KUCHING: A Sarawakian novelist has lamented the lack of government support for local writers, saying many have trouble reaching out to their audiences.
“Writers can’t do much due to the limitation of funds,” Malcolm Mejin told FMT. “I wish the federal government and the media would be more supportive.”
Mejin, who studied journalism at Universiti Tunku Abdul Rahman in Kuala Lumpur, is the author of “The Diary of a Rich Kid”. The 256-page book tells the story of a rich boy named Robin and his friends.
Mejin said his aim in writing the book was to popularise Sarawak, especially among those in the peninsula who are unaware of the unique cultures and cuisines in the state.
“That’s why I decided to include elements related to Sarawak in my novel, like Sarawak laksa.”
But while the book has been praised by some, Mejin says no Sarawakian has yet managed to produce a novel with international appeal.
“A friend told me that my chances of being a successful writer would be much higher overseas,” he said.
“Take director James Wan, for example. He is from my hometown and I’m proud of his success, but he only made it in his career after he moved overseas. Now he’s directing international movies like ‘Fast & Furious 7’ and ‘Aquaman’.”
Here in Malaysia, he said, it was difficult to get his work published.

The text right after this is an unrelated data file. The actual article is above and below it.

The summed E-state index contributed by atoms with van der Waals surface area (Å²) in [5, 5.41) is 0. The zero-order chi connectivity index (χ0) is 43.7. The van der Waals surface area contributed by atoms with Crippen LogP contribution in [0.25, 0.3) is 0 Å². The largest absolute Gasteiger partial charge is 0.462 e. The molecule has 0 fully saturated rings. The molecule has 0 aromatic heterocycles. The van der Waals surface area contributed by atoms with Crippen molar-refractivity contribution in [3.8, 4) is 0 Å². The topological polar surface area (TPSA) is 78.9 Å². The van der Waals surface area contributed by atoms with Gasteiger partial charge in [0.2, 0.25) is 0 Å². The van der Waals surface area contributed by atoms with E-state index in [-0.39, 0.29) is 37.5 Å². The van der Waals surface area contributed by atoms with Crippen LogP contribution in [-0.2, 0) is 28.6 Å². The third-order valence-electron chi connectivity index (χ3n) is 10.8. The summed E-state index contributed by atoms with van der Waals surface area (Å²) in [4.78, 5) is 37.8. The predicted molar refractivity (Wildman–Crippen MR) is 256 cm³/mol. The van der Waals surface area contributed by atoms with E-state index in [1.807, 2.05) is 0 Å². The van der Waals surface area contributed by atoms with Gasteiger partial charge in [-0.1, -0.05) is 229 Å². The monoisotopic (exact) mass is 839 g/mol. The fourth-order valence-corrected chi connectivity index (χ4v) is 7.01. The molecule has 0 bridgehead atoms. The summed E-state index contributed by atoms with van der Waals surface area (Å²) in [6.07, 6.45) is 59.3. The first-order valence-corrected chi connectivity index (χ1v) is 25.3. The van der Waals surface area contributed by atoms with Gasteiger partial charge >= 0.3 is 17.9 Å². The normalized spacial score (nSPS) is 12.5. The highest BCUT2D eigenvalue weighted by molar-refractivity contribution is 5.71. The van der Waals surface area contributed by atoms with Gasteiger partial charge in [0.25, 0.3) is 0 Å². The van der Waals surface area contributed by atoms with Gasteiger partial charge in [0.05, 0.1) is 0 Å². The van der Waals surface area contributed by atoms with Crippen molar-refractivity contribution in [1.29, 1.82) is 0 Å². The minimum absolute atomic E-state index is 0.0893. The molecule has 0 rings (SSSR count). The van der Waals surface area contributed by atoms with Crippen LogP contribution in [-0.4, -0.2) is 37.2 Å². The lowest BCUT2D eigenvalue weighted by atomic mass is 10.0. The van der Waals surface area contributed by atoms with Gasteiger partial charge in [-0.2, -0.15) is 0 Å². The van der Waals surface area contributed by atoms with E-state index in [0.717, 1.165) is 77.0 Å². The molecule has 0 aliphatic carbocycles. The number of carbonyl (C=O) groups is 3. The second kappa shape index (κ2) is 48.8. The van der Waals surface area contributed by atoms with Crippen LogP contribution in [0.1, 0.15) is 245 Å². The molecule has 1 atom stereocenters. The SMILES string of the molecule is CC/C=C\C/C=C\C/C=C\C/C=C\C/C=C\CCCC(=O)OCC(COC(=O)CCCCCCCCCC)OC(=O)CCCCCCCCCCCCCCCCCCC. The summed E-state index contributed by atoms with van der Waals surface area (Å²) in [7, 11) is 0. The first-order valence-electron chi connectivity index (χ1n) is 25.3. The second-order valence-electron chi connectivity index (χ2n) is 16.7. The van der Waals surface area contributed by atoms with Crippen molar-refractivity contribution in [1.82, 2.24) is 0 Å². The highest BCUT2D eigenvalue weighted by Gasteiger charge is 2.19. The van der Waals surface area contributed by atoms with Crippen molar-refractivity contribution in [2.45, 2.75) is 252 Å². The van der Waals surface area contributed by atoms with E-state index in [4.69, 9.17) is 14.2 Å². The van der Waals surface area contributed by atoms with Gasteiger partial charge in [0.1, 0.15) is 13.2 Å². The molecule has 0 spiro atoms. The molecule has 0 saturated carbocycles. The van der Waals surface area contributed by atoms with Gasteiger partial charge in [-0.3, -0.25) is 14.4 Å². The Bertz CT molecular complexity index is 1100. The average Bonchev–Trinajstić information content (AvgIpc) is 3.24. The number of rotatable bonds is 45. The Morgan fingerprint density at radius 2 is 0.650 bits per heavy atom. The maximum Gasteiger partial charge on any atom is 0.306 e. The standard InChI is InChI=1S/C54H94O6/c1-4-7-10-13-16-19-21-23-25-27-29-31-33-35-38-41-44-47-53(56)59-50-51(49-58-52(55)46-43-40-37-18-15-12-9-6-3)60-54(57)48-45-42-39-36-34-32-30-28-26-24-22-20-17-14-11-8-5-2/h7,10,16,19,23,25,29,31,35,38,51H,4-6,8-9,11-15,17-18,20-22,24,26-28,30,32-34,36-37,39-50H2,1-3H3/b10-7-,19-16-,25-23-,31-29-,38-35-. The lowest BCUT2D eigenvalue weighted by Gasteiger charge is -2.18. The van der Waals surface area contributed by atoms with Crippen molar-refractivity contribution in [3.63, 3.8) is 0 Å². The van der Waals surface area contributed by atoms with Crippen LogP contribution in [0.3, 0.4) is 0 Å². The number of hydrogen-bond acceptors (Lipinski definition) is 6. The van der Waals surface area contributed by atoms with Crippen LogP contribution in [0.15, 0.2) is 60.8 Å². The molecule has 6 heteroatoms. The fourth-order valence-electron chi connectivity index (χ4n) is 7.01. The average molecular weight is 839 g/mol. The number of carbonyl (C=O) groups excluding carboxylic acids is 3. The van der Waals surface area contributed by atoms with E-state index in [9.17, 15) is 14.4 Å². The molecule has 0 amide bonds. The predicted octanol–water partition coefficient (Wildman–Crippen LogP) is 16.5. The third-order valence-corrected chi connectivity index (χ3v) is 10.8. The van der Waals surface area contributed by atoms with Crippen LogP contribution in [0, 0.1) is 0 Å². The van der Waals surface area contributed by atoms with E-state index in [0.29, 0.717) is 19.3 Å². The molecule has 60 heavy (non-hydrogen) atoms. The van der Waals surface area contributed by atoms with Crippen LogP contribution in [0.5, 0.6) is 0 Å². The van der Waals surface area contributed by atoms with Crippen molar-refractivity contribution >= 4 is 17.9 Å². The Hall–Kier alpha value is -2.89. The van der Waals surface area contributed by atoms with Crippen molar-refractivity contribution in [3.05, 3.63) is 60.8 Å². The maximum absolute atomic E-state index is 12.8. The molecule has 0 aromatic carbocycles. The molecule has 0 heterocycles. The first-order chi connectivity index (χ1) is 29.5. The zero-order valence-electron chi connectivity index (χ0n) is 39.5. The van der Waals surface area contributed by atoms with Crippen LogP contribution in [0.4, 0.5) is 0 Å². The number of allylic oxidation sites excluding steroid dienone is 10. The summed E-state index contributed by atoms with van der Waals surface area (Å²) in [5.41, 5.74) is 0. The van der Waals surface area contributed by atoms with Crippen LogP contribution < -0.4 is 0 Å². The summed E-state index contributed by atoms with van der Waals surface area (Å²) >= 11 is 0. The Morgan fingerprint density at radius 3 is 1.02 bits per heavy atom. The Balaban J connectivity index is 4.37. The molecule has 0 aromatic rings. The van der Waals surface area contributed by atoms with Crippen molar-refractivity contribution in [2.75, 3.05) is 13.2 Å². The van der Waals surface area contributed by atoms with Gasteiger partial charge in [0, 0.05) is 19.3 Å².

“There are very few publishers in Malaysia that publish fictional titles like my genre,” he said, adding that appeals to the government for assistance brought no results.
“That was why I approached a Singaporean publisher, but they told me they only support their own writers.”
He also voiced frustration with a local paper which he said refused to feature his novel.
“I was disappointed when they published reports on Singaporean writers, including first-time authors. Shouldn’t they be supportive of our own writers?”
In the end, he said, he was forced to self-finance his novel which has been doing well and is available at major bookstores throughout the country.
He spent about RM30,000 producing the book, including designing, printing and marketing costs.
Mejin, who now lives in Johor Bahru, said it took him three months to write the novel, with encouragement and support from his mother and sister.
“I’m just following my passion,” he said. “If you don’t do it now, then when are you going to do it?
“When nobody believes in you, you have to believe in yourself. Never give up believing.”